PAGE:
Both plots are useful. The 3d graph perhaps gives a more intuitive representation, but the color-mapped plot makes it clearer where the roots are located.

## Real roots in the complex domain

If we look back at our original quadratic equation with real roots:

We can also apply that function to the complex domain. In this case, the roots are both real, with values 2 and -1:

Here is the 3D plot:

## Fundamental theorem of algebra

The fundamental theorem of algebra states that every non-constant single-variable polynomial with complex coefficients has at least one complex root.

It is important to remember that a real number is a type of complex number. So considering this polynomial from earlier:

This meets the definition of a polynomial with complex coefficients because 1, -1 and -2 are complex numbers (they just happen to have an imaginary component of zero). Also, the roots of this equation, 2 and -1, can be regarded as complex-valued roots.

Probably the most important takeaway is that if a polynomial has no real roots, it must have at least one non-real root (as in the example we saw earlier). And that this is true even if the polynomial has non-real coefficients (as we will see shortly).

## Higher order polynomials

Now let's look at a higher-order polynomial, a simple cubic formula:

In the real domain this formula has 1 root:

However, if we plot this function in the complex domain, we see there are 3 roots:

This is no surprise. The solution is the cube root of 1, and the nth root of a number has n complex values.

## Non-real coefficients

So far we have only used real coefficients. What happens if we choose non-real values, like this:

Here is the result:

When we change the coefficients in a real-valued quadratic, the curve retains its basic shape, it just gets shifted along the x and y axes. In the complex case, the same thing happens.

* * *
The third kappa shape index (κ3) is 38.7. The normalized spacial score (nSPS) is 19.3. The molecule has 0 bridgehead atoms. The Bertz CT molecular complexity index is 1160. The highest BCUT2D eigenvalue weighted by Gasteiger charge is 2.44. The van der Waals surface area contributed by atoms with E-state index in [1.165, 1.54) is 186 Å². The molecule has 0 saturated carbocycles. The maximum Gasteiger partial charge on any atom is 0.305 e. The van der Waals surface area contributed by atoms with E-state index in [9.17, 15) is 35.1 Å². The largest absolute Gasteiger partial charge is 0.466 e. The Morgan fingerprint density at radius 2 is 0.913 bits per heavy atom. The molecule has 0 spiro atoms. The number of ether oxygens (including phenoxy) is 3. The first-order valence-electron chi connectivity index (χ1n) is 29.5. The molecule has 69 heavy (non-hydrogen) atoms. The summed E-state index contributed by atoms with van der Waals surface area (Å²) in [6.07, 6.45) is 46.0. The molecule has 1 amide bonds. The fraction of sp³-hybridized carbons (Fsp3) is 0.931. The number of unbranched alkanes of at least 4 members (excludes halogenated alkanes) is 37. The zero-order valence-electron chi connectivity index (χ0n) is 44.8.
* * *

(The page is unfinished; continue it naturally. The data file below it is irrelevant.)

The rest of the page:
One interesting thing is that, with real coefficients, any non-real roots appear in conjugate pairs. That happens, essentially, because all the coefficients are on the real axis, so the initial conditions are symmetrical about the real axis. This means that the final curve (and therefore its roots) is also symmetrical about the real axis.

When we introduce complex coefficients that symmetry is broken. It is then quite common to see complex roots that don't form conjugate pairs.

## Plotting the complex value of the curve

So far we have only plotted the modulus of the curve, which doesn't tell the whole story. Every complex number input to a complex polynomial creates a complex number result.

This means the input domain is 2-dimensional, and the output range is also 2-dimensional. We need a 4-dimensional graph! There are various ways to get around this. One is to convert the output values to a single dimension, the modulus, as we have done so far. Another is to create 2 graphs, one showing the real part of the result, and the other showing the imaginary part.

Here is what this looks like for our original quadrilateral with 2 real roots. The real plot is on the left, the imaginary on the right:

In both of these graphs, the white areas correspond to values that are close to 0. The roots are located where both the real and imaginary parts are both 0. As we know from before the roots are on the real line at -1 and 2, and as expected those points are white on both graphs.

Here is the real part as a 3D plot:

And here is the imaginary part as a 3D plot:

## Summary

In this article we have looked at functions in the complex domain, using polynomials as a simple example. We have also seen various ways to visualise complex functions, using colormaps and 3D plots of either the modulus or separate real and imaginary parts.

There is no single best way to visualise complex functions and often a combination of diagrams is useful.

## See also

- Imaginary and complex numbers
- Complex number arithmetic
- Argand diagrams
- Why does complex number multiplication cause rotation?
- Modulus-argument form of complex numbers
- De Moivre's theorem
- i to the power i
- Euler's formula - proof
- Complex powers and roots of complex numbers
- Semiprocal numbers - z to the power i
- Complex number trigonometry functions